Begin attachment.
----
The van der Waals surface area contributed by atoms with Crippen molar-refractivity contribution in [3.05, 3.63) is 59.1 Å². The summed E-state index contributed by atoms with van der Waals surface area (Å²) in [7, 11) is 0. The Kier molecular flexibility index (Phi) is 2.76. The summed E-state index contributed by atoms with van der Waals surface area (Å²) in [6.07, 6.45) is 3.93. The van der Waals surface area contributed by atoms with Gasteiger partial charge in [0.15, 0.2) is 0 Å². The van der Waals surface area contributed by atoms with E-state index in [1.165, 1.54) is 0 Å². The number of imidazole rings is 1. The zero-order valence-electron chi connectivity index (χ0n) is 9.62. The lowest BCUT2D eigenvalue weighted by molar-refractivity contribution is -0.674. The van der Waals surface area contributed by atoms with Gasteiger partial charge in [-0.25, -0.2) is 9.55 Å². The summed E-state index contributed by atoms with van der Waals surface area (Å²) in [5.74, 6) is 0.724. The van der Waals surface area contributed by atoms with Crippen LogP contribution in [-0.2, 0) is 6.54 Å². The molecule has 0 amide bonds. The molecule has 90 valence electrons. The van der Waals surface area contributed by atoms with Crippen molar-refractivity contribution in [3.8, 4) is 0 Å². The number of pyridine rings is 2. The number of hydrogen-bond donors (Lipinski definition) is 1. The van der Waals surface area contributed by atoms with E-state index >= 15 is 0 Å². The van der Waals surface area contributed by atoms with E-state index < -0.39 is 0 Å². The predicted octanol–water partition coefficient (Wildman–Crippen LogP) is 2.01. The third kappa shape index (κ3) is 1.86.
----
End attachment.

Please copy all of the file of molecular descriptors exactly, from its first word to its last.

The van der Waals surface area contributed by atoms with Crippen molar-refractivity contribution in [3.05, 3.63) is 59.1 Å². The summed E-state index contributed by atoms with van der Waals surface area (Å²) in [7, 11) is 0. The Kier molecular flexibility index (Phi) is 2.76. The summed E-state index contributed by atoms with van der Waals surface area (Å²) in [6.07, 6.45) is 3.93. The van der Waals surface area contributed by atoms with Gasteiger partial charge in [0.15, 0.2) is 0 Å². The van der Waals surface area contributed by atoms with E-state index in [1.165, 1.54) is 0 Å². The number of imidazole rings is 1. The zero-order valence-electron chi connectivity index (χ0n) is 9.62. The lowest BCUT2D eigenvalue weighted by molar-refractivity contribution is -0.674. The van der Waals surface area contributed by atoms with Gasteiger partial charge in [-0.25, -0.2) is 9.55 Å². The summed E-state index contributed by atoms with van der Waals surface area (Å²) in [5.74, 6) is 0.724. The van der Waals surface area contributed by atoms with Crippen LogP contribution in [-0.2, 0) is 6.54 Å². The molecule has 0 amide bonds. The molecule has 90 valence electrons. The van der Waals surface area contributed by atoms with Crippen molar-refractivity contribution in [3.8, 4) is 0 Å². The number of pyridine rings is 2. The number of hydrogen-bond donors (Lipinski definition) is 1. The van der Waals surface area contributed by atoms with E-state index >= 15 is 0 Å². The van der Waals surface area contributed by atoms with E-state index < -0.39 is 0 Å². The predicted octanol–water partition coefficient (Wildman–Crippen LogP) is 2.01. The third kappa shape index (κ3) is 1.86.